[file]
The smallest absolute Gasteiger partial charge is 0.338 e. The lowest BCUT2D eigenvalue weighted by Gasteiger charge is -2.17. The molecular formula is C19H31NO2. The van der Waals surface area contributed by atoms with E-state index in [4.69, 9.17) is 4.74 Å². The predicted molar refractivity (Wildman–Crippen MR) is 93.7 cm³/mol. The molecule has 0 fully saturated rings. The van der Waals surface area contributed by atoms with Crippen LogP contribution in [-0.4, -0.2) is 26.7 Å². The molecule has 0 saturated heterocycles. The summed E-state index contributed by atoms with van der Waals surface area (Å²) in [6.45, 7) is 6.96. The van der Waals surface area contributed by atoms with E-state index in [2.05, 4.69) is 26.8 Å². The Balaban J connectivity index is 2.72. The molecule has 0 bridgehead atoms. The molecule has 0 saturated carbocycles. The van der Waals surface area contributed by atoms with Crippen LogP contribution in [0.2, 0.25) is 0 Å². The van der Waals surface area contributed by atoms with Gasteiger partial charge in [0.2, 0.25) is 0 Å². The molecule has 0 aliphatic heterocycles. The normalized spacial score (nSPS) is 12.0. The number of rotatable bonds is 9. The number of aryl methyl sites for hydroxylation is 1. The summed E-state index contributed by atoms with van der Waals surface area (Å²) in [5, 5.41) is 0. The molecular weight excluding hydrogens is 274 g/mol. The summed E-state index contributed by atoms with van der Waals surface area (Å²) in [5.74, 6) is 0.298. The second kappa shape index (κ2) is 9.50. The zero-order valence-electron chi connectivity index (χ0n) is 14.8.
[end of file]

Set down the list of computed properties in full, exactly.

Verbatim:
The smallest absolute Gasteiger partial charge is 0.338 e. The lowest BCUT2D eigenvalue weighted by Gasteiger charge is -2.17. The molecular formula is C19H31NO2. The van der Waals surface area contributed by atoms with E-state index in [4.69, 9.17) is 4.74 Å². The predicted molar refractivity (Wildman–Crippen MR) is 93.7 cm³/mol. The molecule has 0 fully saturated rings. The van der Waals surface area contributed by atoms with Crippen LogP contribution in [-0.4, -0.2) is 26.7 Å². The molecule has 0 saturated heterocycles. The summed E-state index contributed by atoms with van der Waals surface area (Å²) in [6.45, 7) is 6.96. The van der Waals surface area contributed by atoms with E-state index in [2.05, 4.69) is 26.8 Å². The Balaban J connectivity index is 2.72. The molecule has 0 bridgehead atoms. The molecule has 0 saturated carbocycles. The van der Waals surface area contributed by atoms with Crippen LogP contribution in [0.2, 0.25) is 0 Å². The van der Waals surface area contributed by atoms with Gasteiger partial charge in [0.2, 0.25) is 0 Å². The molecule has 0 aliphatic heterocycles. The normalized spacial score (nSPS) is 12.0. The number of rotatable bonds is 9. The number of aryl methyl sites for hydroxylation is 1. The summed E-state index contributed by atoms with van der Waals surface area (Å²) in [5, 5.41) is 0. The molecular weight excluding hydrogens is 274 g/mol. The summed E-state index contributed by atoms with van der Waals surface area (Å²) in [5.74, 6) is 0.298. The second kappa shape index (κ2) is 9.50. The zero-order valence-electron chi connectivity index (χ0n) is 14.8.